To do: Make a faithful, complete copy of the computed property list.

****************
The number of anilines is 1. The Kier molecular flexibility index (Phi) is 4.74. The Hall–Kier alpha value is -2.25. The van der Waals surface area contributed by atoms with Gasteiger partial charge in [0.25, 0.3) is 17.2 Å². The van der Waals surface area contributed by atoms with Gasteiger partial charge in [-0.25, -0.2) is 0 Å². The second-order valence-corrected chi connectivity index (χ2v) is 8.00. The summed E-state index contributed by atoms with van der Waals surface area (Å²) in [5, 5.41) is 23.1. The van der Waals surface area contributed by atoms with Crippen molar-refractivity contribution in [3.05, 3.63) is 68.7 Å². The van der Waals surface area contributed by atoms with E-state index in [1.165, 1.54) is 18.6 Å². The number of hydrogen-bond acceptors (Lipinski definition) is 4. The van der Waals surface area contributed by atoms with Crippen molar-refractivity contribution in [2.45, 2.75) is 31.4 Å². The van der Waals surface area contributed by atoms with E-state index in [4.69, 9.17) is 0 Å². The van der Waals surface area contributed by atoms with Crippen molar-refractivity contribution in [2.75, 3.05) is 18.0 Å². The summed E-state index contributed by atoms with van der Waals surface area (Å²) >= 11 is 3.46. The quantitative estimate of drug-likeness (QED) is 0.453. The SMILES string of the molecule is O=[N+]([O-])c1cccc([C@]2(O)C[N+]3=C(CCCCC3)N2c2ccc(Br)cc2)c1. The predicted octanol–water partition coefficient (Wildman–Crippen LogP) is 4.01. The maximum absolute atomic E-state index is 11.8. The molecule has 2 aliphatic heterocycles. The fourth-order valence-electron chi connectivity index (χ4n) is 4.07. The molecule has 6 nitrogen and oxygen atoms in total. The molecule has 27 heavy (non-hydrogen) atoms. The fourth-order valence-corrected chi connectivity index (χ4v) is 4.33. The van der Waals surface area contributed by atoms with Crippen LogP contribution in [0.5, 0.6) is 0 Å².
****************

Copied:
The number of anilines is 1. The Kier molecular flexibility index (Phi) is 4.74. The Hall–Kier alpha value is -2.25. The van der Waals surface area contributed by atoms with Gasteiger partial charge in [0.25, 0.3) is 17.2 Å². The van der Waals surface area contributed by atoms with Gasteiger partial charge in [-0.25, -0.2) is 0 Å². The second-order valence-corrected chi connectivity index (χ2v) is 8.00. The summed E-state index contributed by atoms with van der Waals surface area (Å²) in [5, 5.41) is 23.1. The van der Waals surface area contributed by atoms with Crippen molar-refractivity contribution in [3.05, 3.63) is 68.7 Å². The van der Waals surface area contributed by atoms with E-state index in [1.165, 1.54) is 18.6 Å². The number of hydrogen-bond acceptors (Lipinski definition) is 4. The van der Waals surface area contributed by atoms with Crippen molar-refractivity contribution in [2.45, 2.75) is 31.4 Å². The van der Waals surface area contributed by atoms with E-state index in [4.69, 9.17) is 0 Å². The van der Waals surface area contributed by atoms with Crippen molar-refractivity contribution in [2.75, 3.05) is 18.0 Å². The summed E-state index contributed by atoms with van der Waals surface area (Å²) >= 11 is 3.46. The quantitative estimate of drug-likeness (QED) is 0.453. The SMILES string of the molecule is O=[N+]([O-])c1cccc([C@]2(O)C[N+]3=C(CCCCC3)N2c2ccc(Br)cc2)c1. The predicted octanol–water partition coefficient (Wildman–Crippen LogP) is 4.01. The maximum absolute atomic E-state index is 11.8. The molecule has 2 aliphatic heterocycles. The fourth-order valence-electron chi connectivity index (χ4n) is 4.07. The molecule has 6 nitrogen and oxygen atoms in total. The molecule has 27 heavy (non-hydrogen) atoms. The fourth-order valence-corrected chi connectivity index (χ4v) is 4.33. The van der Waals surface area contributed by atoms with Crippen LogP contribution in [0.5, 0.6) is 0 Å².